Let’s get the review portion of the review out of the way early; “Overlord” is pretty good, and if you like zombie horror, WW2 flicks, or action-pulp video games like “Wolfenstein”, then you’re going to enjoy “Overlord”. Its pleasingly splattery, and it spends its comparably thrifty budget on some nicely lurid special effects. Ok, there you go. If you want to watch Nazis get blown to bits, resurrected and blown to bits again, then you’ll want to watch “Overlord”.
The question I’d like to spend the rest of the column pontificating, then, is: is it brave of Hollywood to make a midbudget horror movie that doesn’t court our country’s burgeoning Nazi (oh excuse me, don’t be offended, I meant to say “alt right”) population? I shouldn’t so – as a 31-year-old consumer of pop culture I was raised on images of Nazi obliteration. It started with (two of the) Indiana Jones, who had raucous, red-blooded American fun shooting, punching and helping melt the faces of Nazis with the help of his girlfriends, father, and God himself. Then there was “Wolfenstein 3D”, one of the progenitors of the Nazi-slaughtering simulators that would follow, including the original “Call of Duty”, “Medal of Honor”, and a host of “Wolfenstein” sequels. I even remember explaining to my mother, not an appreciator of violence generally, that I wasn’t shooting regular people in these video game, I was shooting Nazis.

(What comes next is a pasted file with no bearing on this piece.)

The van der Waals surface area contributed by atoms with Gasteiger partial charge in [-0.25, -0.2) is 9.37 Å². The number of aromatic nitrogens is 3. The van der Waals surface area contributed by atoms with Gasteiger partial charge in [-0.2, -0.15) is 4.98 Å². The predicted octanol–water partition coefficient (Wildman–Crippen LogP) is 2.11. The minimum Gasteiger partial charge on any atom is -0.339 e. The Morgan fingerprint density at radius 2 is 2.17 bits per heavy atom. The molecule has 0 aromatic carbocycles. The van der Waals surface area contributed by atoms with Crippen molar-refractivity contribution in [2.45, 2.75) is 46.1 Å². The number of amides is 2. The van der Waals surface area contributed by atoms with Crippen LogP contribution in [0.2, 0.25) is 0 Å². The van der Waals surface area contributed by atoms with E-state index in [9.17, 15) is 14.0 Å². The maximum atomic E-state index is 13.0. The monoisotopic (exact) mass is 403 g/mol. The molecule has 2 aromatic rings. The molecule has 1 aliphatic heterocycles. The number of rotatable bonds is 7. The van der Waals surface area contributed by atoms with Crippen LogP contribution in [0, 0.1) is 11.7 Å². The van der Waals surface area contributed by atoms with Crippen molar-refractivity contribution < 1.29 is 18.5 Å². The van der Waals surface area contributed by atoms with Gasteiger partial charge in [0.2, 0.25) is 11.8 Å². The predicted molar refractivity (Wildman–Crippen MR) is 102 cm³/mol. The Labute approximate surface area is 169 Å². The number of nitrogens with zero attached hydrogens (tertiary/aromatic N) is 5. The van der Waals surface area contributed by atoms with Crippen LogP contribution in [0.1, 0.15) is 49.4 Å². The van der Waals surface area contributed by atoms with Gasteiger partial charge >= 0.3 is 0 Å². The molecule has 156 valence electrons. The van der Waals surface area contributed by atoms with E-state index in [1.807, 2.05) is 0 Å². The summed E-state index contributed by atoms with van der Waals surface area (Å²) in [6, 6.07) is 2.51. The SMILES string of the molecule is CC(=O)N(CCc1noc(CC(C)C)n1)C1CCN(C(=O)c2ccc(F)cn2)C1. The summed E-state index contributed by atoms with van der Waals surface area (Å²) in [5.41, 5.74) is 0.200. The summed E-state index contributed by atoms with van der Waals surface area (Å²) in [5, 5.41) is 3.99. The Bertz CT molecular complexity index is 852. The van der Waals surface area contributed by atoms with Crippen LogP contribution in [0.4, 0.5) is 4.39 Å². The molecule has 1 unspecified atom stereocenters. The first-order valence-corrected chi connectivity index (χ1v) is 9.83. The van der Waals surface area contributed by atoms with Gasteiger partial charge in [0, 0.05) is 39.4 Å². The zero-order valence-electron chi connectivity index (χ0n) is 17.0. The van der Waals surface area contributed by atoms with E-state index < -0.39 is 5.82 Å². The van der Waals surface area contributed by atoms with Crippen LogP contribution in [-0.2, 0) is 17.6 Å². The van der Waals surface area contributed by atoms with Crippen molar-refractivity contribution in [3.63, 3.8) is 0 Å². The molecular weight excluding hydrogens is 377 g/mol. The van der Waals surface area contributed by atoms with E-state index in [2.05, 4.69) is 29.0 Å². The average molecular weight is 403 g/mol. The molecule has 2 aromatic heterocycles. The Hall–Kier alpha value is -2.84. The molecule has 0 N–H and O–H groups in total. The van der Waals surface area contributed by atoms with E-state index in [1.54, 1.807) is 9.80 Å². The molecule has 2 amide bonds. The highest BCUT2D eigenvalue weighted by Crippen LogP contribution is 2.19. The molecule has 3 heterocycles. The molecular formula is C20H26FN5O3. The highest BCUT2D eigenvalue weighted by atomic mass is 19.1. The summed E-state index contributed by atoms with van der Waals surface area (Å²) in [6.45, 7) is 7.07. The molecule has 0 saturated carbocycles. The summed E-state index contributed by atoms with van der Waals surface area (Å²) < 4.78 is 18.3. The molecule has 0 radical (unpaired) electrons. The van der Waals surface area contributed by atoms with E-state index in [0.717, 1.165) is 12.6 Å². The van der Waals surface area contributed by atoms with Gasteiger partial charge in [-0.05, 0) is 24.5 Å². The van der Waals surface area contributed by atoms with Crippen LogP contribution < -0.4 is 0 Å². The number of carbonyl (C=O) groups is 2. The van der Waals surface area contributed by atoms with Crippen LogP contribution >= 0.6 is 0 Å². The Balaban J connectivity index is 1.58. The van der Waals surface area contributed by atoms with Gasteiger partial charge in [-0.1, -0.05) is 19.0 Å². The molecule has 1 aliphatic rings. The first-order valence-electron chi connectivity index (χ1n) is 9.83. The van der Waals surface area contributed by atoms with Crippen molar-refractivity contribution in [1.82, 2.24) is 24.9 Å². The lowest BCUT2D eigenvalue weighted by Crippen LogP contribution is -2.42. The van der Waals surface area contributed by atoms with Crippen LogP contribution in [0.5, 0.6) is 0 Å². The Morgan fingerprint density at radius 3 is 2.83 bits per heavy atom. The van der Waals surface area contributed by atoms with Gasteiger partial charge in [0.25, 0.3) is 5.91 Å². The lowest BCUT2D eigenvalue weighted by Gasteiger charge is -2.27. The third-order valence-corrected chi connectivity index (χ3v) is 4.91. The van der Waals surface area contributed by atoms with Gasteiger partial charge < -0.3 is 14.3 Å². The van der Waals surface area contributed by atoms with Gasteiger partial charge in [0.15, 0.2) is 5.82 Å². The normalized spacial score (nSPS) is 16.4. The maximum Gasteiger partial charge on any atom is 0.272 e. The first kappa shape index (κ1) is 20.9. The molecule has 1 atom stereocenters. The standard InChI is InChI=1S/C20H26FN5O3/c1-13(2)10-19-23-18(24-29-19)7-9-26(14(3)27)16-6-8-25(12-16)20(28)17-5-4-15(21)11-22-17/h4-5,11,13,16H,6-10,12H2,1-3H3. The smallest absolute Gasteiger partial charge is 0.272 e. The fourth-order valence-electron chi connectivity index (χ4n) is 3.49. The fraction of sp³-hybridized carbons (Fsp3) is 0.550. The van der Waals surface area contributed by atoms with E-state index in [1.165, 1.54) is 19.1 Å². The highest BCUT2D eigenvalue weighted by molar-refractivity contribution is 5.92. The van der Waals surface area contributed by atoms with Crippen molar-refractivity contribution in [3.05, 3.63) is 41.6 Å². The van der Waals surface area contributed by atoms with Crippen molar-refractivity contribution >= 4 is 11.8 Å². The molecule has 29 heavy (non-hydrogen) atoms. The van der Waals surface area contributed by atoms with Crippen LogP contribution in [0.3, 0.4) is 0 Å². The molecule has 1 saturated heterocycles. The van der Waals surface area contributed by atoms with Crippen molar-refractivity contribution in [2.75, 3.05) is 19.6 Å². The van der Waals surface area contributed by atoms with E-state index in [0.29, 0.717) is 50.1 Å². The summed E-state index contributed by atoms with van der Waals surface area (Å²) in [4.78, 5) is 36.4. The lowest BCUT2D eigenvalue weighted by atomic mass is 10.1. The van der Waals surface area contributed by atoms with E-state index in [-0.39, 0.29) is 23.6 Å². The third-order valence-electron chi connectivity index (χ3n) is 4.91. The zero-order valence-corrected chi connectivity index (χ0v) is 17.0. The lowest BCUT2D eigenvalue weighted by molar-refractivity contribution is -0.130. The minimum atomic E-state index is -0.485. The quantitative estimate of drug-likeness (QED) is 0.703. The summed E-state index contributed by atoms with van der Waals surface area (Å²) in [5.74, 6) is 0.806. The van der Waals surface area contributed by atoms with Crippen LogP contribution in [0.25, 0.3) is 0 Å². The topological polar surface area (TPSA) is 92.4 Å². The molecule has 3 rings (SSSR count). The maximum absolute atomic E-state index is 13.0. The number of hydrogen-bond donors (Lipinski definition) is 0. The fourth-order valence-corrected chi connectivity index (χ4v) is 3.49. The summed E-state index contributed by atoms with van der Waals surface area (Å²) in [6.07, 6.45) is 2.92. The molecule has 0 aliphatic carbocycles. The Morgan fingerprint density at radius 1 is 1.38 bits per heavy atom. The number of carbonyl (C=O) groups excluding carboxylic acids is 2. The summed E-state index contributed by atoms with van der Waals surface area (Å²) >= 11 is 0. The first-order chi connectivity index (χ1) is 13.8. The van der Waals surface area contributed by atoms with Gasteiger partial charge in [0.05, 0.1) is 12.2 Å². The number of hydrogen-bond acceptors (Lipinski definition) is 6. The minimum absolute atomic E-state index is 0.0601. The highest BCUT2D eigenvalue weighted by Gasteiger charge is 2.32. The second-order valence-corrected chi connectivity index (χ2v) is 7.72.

Now nationalistic partisans with viewpoints that smack, more than a little, of Nazism are able to at least partially dictate the direction Hollywood films take. Witness the cacophonous squawking of reactionary neckbeards about female casting in “Ghostbusters”, inclusivity in the latter “Star Wars” films, even the so-called feminist bent of “Mad Max: Fury Road”. Speaking of which: if you think that the assertion that women ought not be the slaves of grotesque warlords is in any way offensive, you might just be a Nazi yourself.
Which brings me back around to “Overlord”, and its pulpy, plucky refusal to play to the alt-right. The movie never once dog whistles any of that garbage you hear in the ether these days. Nobody says “there were good people on both sides”, for instance. Thank God.
Because “Overlord” is the kind of thing that would be commonplace in the America of my youth – an uncomplicated and wholesome bit of schadenfreude in which a whole bunch of Nazis meet nasty ends at the hands of an ethnically diverse bunch of Allies.
“Overlord” is good fun, sure. And ten, fifteen years ago it would have been commonplace. Now, in the nightmare world we find ourselves in, “Overlord” really might be brave.